A mature Riesling from the Saar. It is impressive what quality Van Volxem brings to the glass here with an estate wine, quasi the entry wine. Straw yellow colour. On the nose, the beguiling aroma of matured Riesling. There is the cool slate minerality, bright fruit. It all seems light and fresh and shines in the glass. In the mouth, precise and lean, with a fresh acidity. Green apple and (crisp) peach. Great drinking flow, every sip makes you want more. The long finish stimulates salivation. Despite the screw cap, a great aged dry Riesling. I almost regret having opened the bottle already. But I’m sure there’s still a 2015 to buy! For me, it’s exactly in the drinking window: 2020 to 2030.
Drink through 2030.
Tasted by Dominik Müller on Sunday, 16 April 2023.
89Wines with a DM87 to DM89 rating are very good wines, more or less above average even in the world of fine wine. That means these wines have been produced really well. They have no flaw whatsoever. Moreover, they have a good balance, elegant tannin structure and a well-integrated acidity. These are wines that I will happily drink up and buy for my own cellar. Then what keeps them from getting a rating in the 90s? While above average and good in practically every way, wines in the DM87 to DM89 range may still not be exceptional in a way that they make you pause and think 'What a wonderful wine this is!' In WSET terms, wines with a DM89 rating tend to be at the lower end of a 2.5 WSET score./ 100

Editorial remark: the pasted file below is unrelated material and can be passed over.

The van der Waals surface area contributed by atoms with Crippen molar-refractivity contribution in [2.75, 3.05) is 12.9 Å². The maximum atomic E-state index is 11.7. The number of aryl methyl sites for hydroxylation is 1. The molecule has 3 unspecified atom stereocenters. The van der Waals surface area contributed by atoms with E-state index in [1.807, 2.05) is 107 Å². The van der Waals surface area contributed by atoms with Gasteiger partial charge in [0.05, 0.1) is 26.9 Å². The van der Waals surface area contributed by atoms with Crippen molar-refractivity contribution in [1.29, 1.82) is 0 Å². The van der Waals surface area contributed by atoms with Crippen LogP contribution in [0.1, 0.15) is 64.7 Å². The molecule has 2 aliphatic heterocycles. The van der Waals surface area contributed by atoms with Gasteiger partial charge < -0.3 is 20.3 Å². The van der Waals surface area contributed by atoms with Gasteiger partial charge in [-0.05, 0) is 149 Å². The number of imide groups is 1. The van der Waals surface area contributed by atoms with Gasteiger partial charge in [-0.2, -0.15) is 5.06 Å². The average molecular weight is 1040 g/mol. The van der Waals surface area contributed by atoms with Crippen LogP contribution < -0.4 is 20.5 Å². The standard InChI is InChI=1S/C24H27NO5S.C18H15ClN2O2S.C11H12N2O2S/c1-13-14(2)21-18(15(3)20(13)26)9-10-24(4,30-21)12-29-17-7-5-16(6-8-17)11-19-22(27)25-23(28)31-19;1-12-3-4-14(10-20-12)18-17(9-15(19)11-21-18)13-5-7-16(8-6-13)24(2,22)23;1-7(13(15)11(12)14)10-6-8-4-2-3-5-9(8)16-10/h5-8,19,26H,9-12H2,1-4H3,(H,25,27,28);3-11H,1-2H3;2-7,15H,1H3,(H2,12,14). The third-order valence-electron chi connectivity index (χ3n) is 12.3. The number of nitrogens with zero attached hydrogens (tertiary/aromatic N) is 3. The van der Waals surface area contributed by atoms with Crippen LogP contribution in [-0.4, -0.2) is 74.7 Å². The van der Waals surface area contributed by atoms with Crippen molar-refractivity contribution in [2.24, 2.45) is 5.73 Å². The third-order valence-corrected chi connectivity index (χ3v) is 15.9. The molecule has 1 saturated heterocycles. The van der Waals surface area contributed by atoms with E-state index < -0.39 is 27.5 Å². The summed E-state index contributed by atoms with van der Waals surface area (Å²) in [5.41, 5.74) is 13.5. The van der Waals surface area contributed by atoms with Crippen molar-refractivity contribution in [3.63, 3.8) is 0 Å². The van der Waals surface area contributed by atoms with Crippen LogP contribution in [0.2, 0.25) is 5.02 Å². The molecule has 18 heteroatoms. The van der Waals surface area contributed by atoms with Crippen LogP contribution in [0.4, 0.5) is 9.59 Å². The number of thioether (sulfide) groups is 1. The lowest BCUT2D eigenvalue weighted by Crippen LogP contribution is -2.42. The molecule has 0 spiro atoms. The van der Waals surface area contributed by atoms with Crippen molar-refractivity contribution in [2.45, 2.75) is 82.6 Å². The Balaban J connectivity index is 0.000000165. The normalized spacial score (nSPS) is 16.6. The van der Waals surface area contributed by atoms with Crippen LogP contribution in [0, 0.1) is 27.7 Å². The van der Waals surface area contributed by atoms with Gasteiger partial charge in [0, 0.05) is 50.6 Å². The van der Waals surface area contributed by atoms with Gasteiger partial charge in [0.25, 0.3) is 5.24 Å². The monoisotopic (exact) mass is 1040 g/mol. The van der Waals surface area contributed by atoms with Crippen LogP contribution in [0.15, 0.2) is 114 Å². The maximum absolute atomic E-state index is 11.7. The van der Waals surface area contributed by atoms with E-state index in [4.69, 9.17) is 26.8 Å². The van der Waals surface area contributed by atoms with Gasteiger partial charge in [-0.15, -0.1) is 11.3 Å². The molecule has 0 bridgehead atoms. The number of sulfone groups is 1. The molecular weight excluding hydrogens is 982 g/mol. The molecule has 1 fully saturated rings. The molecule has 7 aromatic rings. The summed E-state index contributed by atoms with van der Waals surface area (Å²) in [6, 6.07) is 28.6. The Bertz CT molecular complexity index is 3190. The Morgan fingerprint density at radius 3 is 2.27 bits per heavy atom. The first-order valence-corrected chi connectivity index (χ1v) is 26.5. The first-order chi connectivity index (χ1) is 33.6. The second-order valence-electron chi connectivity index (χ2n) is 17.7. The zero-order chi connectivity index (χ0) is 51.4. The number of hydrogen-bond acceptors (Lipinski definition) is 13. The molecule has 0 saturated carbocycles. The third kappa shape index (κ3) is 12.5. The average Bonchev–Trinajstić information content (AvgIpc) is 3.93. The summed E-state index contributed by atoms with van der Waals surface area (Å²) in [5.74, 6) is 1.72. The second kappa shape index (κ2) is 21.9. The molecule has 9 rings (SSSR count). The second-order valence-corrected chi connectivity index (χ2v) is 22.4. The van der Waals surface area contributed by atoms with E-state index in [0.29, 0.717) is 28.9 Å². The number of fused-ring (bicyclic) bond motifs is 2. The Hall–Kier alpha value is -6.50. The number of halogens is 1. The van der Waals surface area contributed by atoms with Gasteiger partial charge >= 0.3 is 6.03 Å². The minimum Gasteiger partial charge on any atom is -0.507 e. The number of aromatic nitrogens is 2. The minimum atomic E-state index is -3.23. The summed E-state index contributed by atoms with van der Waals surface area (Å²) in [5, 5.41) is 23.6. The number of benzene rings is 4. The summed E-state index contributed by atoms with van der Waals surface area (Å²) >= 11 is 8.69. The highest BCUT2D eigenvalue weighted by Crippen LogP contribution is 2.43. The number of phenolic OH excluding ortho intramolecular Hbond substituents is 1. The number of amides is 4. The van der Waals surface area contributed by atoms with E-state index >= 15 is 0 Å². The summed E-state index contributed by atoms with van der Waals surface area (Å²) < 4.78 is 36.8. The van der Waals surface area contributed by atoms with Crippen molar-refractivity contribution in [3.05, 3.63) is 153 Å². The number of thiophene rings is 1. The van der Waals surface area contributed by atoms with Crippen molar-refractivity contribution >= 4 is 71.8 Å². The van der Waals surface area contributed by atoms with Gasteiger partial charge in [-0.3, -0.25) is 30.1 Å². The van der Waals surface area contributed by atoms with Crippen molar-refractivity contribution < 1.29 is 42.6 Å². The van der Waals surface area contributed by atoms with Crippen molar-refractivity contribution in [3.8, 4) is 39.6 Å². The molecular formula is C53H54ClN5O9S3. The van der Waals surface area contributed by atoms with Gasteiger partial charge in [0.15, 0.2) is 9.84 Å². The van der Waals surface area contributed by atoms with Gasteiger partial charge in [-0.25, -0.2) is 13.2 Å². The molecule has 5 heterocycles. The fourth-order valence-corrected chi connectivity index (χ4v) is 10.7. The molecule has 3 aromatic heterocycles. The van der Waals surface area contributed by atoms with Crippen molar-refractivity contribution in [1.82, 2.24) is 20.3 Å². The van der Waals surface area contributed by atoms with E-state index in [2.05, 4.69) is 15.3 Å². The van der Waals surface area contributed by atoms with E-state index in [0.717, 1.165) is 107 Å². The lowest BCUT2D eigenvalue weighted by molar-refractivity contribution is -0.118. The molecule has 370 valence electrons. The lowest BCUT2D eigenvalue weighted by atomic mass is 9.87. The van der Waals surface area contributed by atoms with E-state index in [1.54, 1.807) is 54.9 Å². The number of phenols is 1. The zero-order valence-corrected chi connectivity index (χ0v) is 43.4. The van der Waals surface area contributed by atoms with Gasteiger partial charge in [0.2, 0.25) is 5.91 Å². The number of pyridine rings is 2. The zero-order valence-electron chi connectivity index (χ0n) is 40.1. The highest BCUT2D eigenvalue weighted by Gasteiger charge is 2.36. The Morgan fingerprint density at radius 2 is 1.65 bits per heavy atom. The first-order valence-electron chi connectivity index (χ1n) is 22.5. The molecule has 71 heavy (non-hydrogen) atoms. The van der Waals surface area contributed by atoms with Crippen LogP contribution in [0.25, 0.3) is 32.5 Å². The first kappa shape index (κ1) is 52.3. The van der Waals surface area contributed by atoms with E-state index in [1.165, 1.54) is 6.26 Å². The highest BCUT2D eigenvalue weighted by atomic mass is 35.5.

3.0Wines with a 3.0 WSET rating are clearly 'very good' wines according to the WSET scoring system, where we consider balance (B), intensity (I), length (L) and complexity (C). In terms of my personal rating system, wines with a WSET score of 3.0 usually get 91 to 92 DM points./ 4.0
4Wines with a rating of 4 stars are excellent wines in their category. They are almost at the top of their peer group in terms of quality./ 5
Jasper Morris of InsideBurgundy.com inspired me to use his 'Five Star Scale' in my tasting notes, too. The limitation of the standard 100-point scale is that in certain appellation hierarchies, such as Burgundy village versus premier cru, the lower-end wines will typically score less than the wines higher up the hierarchy. The five star scale therefore wants to compare a wine to its peers from the same category. It allows for very well-made wines to stand out.
|For assemblages, the main grape variety is shown.
|Mosel Saar Ruwer
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